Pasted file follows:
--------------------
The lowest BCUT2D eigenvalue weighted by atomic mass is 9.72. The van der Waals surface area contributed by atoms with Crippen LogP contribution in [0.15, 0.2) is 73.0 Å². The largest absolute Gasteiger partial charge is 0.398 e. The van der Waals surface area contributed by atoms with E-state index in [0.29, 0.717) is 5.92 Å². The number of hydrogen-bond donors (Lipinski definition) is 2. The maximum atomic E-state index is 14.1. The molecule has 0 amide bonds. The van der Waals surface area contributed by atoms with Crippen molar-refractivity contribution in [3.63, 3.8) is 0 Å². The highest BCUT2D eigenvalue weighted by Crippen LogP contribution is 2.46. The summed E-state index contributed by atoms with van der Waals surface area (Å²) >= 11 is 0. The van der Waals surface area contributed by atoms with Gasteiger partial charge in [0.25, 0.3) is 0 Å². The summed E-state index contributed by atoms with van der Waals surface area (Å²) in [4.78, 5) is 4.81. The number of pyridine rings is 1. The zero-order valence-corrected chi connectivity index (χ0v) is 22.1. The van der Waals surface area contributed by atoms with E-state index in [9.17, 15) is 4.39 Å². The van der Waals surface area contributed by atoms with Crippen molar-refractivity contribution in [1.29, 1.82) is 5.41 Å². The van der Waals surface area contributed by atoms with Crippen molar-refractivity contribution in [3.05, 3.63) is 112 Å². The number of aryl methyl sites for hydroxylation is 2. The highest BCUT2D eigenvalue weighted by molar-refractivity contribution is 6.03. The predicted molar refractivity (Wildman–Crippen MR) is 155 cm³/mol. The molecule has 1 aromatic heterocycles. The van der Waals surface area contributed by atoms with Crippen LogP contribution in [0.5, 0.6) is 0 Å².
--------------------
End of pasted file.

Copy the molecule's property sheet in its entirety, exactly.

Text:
The lowest BCUT2D eigenvalue weighted by atomic mass is 9.72. The van der Waals surface area contributed by atoms with Crippen LogP contribution in [0.15, 0.2) is 73.0 Å². The largest absolute Gasteiger partial charge is 0.398 e. The van der Waals surface area contributed by atoms with E-state index in [0.29, 0.717) is 5.92 Å². The number of hydrogen-bond donors (Lipinski definition) is 2. The maximum atomic E-state index is 14.1. The molecule has 0 amide bonds. The van der Waals surface area contributed by atoms with Crippen molar-refractivity contribution in [3.63, 3.8) is 0 Å². The highest BCUT2D eigenvalue weighted by Crippen LogP contribution is 2.46. The summed E-state index contributed by atoms with van der Waals surface area (Å²) >= 11 is 0. The van der Waals surface area contributed by atoms with Gasteiger partial charge in [0.25, 0.3) is 0 Å². The summed E-state index contributed by atoms with van der Waals surface area (Å²) in [4.78, 5) is 4.81. The number of pyridine rings is 1. The zero-order valence-corrected chi connectivity index (χ0v) is 22.1. The van der Waals surface area contributed by atoms with E-state index in [9.17, 15) is 4.39 Å². The van der Waals surface area contributed by atoms with Crippen molar-refractivity contribution in [1.29, 1.82) is 5.41 Å². The van der Waals surface area contributed by atoms with Crippen molar-refractivity contribution in [3.05, 3.63) is 112 Å². The number of aryl methyl sites for hydroxylation is 2. The highest BCUT2D eigenvalue weighted by molar-refractivity contribution is 6.03. The predicted molar refractivity (Wildman–Crippen MR) is 155 cm³/mol. The molecule has 1 aromatic heterocycles. The van der Waals surface area contributed by atoms with Crippen LogP contribution in [0.5, 0.6) is 0 Å².